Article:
5-star ratings are pervasive in customer service-driven companies such as Uber, Lyft, and Care.com. Similar to thumbs, they transcend language barriers and elicit a quick response. Customers have a broader range of response options, which gives your business stronger data.

· Gives customers freedom to express how they really feel (e.g., “good” or “excellent”)
· Easily convertible to the NPS scale. More on that in a bit.

· Response rate may go down with more options
· Differentiating the scores can be tricky. What’s the difference between a 4.1 and a 4.4?
· Customers tend to vote in extremes — either a 1 or a 5. This creates diluted data, similar to thumbs up and thumbs down. 

NPS — Net Promoter score


NPS has traditionally been the gold standard in measuring overall customer satisfaction. By simply asking “On a scale of 0–10: How likely are you to recommend this service to a friend?” your business can tap a wealth of data that can be benchmarked against other companies.

· It’s tried and true.
· Helps spark discussions on what will “wow” customers and what can be done to eliminate detractors.

· NPS has been around for a long time, so customers are more knowledgeable about the scale and know how to game it
· The standard NPS question is broad and sometimes customers associate NPS at the brand level not with the specific level of service that a specific agent provided them with.

How to convert a 5 point system to NPS:

NPS Score 10 = 5 Stars
NPS Score 9 = 4.5 Stars
NPS Score 8 = 4 Stars
NPS Score 7 = 3.5 Stars
NPS Score 6 = 3 Stars
NPS Score 5 = 2.5 Stars
NPS Score 4 = 2 Stars
NPS Score 3 = 1.5 Stars
NPS Score 2 = 1 Star
NPS Score 1 = 0.5 Stars
NPS Score 0 = 0 Stars

Other Ways to Measure Customer Service Experience

Integrating a smiley facial feedback widget is another popular way to analyze end user feelings. It provides real-time data that can help you in determining what kind of emotion your customers experience after dealing with your agents. 

Similarly, customer satisfaction score (CSAT) analysis can indicate brand loyalty and advocacy.   

Tap on your customers’ emotions by providing excellent customer support.

Nothing beats a top-performing customer service experience. A fuss-free money-back guarantee offer may help retain dissatisfied customers, but it still won’t do much if your customer support agents are negligent or not knowledgeable enough to handle disputes, complaints, and angry customers.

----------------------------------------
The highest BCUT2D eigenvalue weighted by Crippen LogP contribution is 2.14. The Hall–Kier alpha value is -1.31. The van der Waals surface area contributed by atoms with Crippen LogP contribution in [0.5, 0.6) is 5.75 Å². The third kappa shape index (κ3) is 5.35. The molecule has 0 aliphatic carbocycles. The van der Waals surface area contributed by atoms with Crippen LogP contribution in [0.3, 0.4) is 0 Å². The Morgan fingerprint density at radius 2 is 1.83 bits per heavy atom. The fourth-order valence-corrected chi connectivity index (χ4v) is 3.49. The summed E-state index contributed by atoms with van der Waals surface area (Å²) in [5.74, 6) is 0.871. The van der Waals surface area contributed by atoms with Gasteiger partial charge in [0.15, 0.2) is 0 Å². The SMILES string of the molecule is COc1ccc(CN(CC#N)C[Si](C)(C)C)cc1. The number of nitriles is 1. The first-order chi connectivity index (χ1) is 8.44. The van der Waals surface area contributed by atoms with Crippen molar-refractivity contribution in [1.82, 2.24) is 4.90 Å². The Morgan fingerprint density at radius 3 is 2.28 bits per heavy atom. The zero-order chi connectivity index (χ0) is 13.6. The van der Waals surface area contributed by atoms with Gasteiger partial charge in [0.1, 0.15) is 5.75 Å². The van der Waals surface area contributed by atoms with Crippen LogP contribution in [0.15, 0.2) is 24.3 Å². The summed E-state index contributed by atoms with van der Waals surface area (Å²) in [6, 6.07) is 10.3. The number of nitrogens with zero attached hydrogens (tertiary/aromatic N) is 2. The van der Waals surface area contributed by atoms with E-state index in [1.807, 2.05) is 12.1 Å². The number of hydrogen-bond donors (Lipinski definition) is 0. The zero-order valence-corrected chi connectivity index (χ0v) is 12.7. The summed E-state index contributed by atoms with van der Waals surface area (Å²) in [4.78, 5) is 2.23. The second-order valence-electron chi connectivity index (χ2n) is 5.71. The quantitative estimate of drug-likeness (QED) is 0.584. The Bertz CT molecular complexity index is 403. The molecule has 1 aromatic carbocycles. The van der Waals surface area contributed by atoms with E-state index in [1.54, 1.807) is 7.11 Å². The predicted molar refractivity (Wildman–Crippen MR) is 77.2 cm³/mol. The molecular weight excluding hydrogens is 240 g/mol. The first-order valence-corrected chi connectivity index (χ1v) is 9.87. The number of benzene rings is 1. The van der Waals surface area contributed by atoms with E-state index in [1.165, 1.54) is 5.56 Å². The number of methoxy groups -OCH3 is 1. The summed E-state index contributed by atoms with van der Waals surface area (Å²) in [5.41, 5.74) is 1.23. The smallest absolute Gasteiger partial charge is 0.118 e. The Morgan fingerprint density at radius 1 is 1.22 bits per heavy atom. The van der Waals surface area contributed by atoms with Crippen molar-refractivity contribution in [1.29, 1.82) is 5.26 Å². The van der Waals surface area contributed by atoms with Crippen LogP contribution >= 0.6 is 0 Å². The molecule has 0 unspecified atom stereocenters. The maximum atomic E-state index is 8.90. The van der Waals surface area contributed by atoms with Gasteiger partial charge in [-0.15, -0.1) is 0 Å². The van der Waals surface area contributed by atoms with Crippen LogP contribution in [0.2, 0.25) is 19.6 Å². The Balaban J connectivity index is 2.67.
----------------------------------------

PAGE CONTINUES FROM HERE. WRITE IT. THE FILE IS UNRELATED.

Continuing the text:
Go the extra mile to serve your customers. Provide a Contact Us page on your business website. Respond to customer inquiries timely on social media. Make your web portal design easy to navigate. Be transparent about your data collection management and privacy policy. Create a culture of excellence in your workplace to inspire and motivate employees. Offer a complete onboarding process for your new hires so they know how to deal with unhappy customers. These strategies are applicable not only in retail but also in many other business models.

Despite the increasing automation processes in today’s business environment, consumers desire human interaction, especially when looking for a solution to their problem. They don’t contact your customer support simply out of boredom or to take out their anger on someone. They reach out because they have a question to ask before making a purchase or they encounter a problem post-purchase. The best thing that you can do for them is to respond timely and provide a solution to their problem. 

At Simplr, our first goal is to make sure our SMBs and enterprises are at least using something to collect feedback. We know some platforms charge extra for this feature and that every penny counts, which is why on our platform we let you send surveys to customers for free, whether you use your own agents or ours.

For most of our customers, our recommendation is the five point scale and then we leave it up to you on whether stars or smiley faces are a better fit for your brand.

as seen on forbes simplr-1